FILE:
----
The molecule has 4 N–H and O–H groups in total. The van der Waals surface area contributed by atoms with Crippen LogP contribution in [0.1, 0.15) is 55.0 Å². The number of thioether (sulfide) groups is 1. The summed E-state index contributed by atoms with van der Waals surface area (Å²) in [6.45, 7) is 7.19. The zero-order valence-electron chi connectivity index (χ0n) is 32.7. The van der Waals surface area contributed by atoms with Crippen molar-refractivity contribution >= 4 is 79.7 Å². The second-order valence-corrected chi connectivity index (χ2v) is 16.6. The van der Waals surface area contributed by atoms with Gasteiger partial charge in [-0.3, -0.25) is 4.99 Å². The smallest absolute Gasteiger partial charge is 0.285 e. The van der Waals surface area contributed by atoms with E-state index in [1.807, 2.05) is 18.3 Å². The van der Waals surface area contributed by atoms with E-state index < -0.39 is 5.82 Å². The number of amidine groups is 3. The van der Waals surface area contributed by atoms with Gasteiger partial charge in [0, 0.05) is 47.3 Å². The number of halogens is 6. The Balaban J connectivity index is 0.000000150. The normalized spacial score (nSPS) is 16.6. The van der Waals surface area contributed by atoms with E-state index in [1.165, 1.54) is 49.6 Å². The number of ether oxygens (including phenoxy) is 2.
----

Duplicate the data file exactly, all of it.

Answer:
The molecule has 4 N–H and O–H groups in total. The van der Waals surface area contributed by atoms with Crippen LogP contribution in [0.1, 0.15) is 55.0 Å². The number of thioether (sulfide) groups is 1. The summed E-state index contributed by atoms with van der Waals surface area (Å²) in [6.45, 7) is 7.19. The zero-order valence-electron chi connectivity index (χ0n) is 32.7. The van der Waals surface area contributed by atoms with Crippen molar-refractivity contribution >= 4 is 79.7 Å². The second-order valence-corrected chi connectivity index (χ2v) is 16.6. The van der Waals surface area contributed by atoms with Gasteiger partial charge in [-0.3, -0.25) is 4.99 Å². The smallest absolute Gasteiger partial charge is 0.285 e. The van der Waals surface area contributed by atoms with E-state index in [1.807, 2.05) is 18.3 Å². The van der Waals surface area contributed by atoms with E-state index < -0.39 is 5.82 Å². The number of amidine groups is 3. The van der Waals surface area contributed by atoms with Gasteiger partial charge in [0, 0.05) is 47.3 Å². The number of halogens is 6. The Balaban J connectivity index is 0.000000150. The normalized spacial score (nSPS) is 16.6. The van der Waals surface area contributed by atoms with E-state index in [1.165, 1.54) is 49.6 Å². The number of ether oxygens (including phenoxy) is 2.